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The Late Movies: PS22 Kids Sing the Hits

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The Public School 22 Chorus is a delight -- a choir of fifth graders who sing their hearts out. With a new group every school year, you get to see tons of talent coming from one school in Staten Island, New York. Below, I've rounded up some of my favorite songs performed by the group. Listen up, folks: this is what public school arts education can do.

"Somebody That I Used to Know" (Gotye)

Featuring Kahlil on lead vocals. Apparently Gotye posted about this cover, calling PS22 "the coolest kids on the block." Totally!

"Eye of the Tiger" (Survivor)

Stay tuned for soloist Jared around the one-minute mark. This kid can really hit the high notes!

"Bridge Over Troubled Water" (Simon & Garfunkel)

When was the last time you saw fifth graders so engaged and so in-tune? Totally lovely.

"Rolling in the Deep" (Adele)

Featuring Denise on lead vocals, belting it out!

"True Colors" (Cyndi Lauper)

With some bonus enthusiasm at the end.

"Man in the Mirror" (Michael Jackson)

Recorded at the kids' graduation.

"I Want You Back" (Jackson 5)

My favorite Jackson 5 tune, done beautifully by Marquis and the chorus.

"Kids" (MGMT)

Featuring Marquis on drums! A little off key in spots, but still fun.

"Please, Please, Please, Let Me Get What I Want" (The Smiths)

These kids have got that mid-80's Rough Trade vibe down pat.

"Don't Stop Believin'" (Journey)

This was posted about a month after Glee premiered. See also: "Faithfully" featuring Judy Torres.

"Viva La Vida" (Coldplay)

These kids can even make me like Coldplay! Miraculous. Featuring April.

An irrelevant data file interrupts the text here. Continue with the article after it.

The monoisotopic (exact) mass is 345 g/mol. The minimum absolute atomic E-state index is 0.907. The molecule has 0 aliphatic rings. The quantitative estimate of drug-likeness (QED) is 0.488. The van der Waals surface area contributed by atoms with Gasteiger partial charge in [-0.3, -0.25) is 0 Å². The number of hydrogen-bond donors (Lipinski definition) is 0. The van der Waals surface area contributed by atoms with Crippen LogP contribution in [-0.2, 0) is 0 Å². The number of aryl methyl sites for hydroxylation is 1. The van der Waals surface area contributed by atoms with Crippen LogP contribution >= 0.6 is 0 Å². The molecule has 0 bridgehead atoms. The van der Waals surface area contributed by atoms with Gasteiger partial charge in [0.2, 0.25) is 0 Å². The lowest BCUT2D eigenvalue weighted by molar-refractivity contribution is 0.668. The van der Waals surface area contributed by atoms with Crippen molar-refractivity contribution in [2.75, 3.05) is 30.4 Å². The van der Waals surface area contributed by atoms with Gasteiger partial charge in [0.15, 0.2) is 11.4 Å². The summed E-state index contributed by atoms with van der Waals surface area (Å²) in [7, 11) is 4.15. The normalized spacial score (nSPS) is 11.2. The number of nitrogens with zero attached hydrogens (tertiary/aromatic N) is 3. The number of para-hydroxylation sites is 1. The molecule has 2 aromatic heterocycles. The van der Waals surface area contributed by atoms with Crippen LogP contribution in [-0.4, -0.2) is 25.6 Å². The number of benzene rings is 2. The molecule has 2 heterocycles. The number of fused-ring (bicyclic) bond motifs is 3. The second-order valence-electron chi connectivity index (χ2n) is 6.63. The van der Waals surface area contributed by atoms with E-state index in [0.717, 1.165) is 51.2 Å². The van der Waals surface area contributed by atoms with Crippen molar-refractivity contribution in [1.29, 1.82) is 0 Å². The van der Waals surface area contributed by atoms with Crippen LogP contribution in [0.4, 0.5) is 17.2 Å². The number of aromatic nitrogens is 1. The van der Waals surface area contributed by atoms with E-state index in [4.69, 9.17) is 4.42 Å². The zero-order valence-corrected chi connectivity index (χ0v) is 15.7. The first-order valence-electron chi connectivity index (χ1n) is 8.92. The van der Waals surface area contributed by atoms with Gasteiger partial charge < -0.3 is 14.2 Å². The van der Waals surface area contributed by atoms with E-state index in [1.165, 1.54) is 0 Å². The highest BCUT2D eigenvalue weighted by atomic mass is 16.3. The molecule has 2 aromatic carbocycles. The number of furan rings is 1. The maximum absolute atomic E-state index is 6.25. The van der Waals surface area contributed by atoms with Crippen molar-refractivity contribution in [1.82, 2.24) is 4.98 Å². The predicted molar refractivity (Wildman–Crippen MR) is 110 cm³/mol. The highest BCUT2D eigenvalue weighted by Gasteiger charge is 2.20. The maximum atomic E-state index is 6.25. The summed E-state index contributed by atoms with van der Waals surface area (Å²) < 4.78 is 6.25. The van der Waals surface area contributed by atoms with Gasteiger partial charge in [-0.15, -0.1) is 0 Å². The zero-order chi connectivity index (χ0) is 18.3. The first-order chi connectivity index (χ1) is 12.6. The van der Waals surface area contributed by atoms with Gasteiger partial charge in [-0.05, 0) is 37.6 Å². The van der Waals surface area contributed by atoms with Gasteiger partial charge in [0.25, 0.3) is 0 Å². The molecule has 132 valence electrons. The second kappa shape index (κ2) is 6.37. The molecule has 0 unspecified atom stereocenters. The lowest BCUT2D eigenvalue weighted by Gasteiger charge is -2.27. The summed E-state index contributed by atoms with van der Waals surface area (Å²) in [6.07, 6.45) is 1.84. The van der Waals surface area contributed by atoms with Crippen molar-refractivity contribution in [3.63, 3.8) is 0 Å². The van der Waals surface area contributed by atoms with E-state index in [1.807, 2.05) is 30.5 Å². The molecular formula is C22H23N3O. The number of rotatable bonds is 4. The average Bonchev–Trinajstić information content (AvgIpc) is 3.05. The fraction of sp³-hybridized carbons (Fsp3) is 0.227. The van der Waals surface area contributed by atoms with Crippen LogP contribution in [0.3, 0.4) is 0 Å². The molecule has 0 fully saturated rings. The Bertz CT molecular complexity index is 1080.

"Imagine" (John Lennon)

Apparently taken from the second rehearsal by this particular group.


There's way more where these came from. You can also read up on the group at Wikipedia, including an impressive list of appearances on TV and radio. Great job, kids and teachers!

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Big Questions
What's the Difference Between an Opera and a Musical?
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They both have narrative arcs set to song, so how are musicals different from operas?

For non-theater types, the word “musical” conjures up images of stylized Broadway performances—replete with high-kicks and punchy songs interspersed with dialogue—while operas are viewed as a musical's more melodramatic, highbrow cousin. That said, The New York Times chief classical music critic Anthony Tommasini argues that these loose categorizations don't get to the heart of the matter. For example, for every Kinky Boots, there’s a work like Les Misérables—a somber, sung-through show that elicits more audience tears than laughs. Meanwhile, operas can contain dancing and/or conversation, too, and they range in quality from lowbrow to highbrow to straight-up middlebrow.

According to Tommasini, the real distinguishing detail between a musical and an opera is that “in opera, music is the driving force; in musical theater, words come first.” While listening to an opera, it typically doesn’t matter what language it’s sung in, so long as you know the basic plot—but in musical theater, the nuance comes from the lyrics.